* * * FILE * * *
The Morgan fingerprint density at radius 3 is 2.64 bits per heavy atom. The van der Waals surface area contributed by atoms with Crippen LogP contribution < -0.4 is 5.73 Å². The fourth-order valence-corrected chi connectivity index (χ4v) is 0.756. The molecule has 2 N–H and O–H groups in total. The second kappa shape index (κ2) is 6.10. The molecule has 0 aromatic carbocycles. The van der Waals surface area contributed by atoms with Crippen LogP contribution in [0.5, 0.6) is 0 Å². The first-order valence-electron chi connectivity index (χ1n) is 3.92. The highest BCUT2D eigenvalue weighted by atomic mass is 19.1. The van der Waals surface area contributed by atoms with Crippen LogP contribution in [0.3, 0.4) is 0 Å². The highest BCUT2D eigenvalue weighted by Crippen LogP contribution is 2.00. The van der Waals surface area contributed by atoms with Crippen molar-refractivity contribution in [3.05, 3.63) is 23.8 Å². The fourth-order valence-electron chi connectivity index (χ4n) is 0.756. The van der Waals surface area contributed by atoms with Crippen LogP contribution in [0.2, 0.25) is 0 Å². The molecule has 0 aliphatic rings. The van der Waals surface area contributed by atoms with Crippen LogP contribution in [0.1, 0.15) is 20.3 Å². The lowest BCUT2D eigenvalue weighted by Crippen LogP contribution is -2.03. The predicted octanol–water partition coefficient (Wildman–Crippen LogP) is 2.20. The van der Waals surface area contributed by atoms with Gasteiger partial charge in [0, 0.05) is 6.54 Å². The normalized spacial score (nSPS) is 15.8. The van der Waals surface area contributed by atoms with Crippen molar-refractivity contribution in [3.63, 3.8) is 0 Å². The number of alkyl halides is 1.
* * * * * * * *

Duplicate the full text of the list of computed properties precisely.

The Morgan fingerprint density at radius 3 is 2.64 bits per heavy atom. The van der Waals surface area contributed by atoms with Crippen LogP contribution < -0.4 is 5.73 Å². The fourth-order valence-corrected chi connectivity index (χ4v) is 0.756. The molecule has 2 N–H and O–H groups in total. The second kappa shape index (κ2) is 6.10. The molecule has 0 aromatic carbocycles. The van der Waals surface area contributed by atoms with Crippen LogP contribution in [0.5, 0.6) is 0 Å². The first-order valence-electron chi connectivity index (χ1n) is 3.92. The highest BCUT2D eigenvalue weighted by atomic mass is 19.1. The van der Waals surface area contributed by atoms with Crippen LogP contribution in [0.3, 0.4) is 0 Å². The highest BCUT2D eigenvalue weighted by Crippen LogP contribution is 2.00. The van der Waals surface area contributed by atoms with Crippen molar-refractivity contribution in [3.05, 3.63) is 23.8 Å². The fourth-order valence-electron chi connectivity index (χ4n) is 0.756. The van der Waals surface area contributed by atoms with Crippen LogP contribution in [0.2, 0.25) is 0 Å². The molecule has 0 aliphatic rings. The van der Waals surface area contributed by atoms with Crippen LogP contribution in [0.1, 0.15) is 20.3 Å². The lowest BCUT2D eigenvalue weighted by Crippen LogP contribution is -2.03. The predicted octanol–water partition coefficient (Wildman–Crippen LogP) is 2.20. The van der Waals surface area contributed by atoms with Gasteiger partial charge in [0, 0.05) is 6.54 Å². The normalized spacial score (nSPS) is 15.8. The van der Waals surface area contributed by atoms with Crippen molar-refractivity contribution in [3.63, 3.8) is 0 Å². The number of alkyl halides is 1.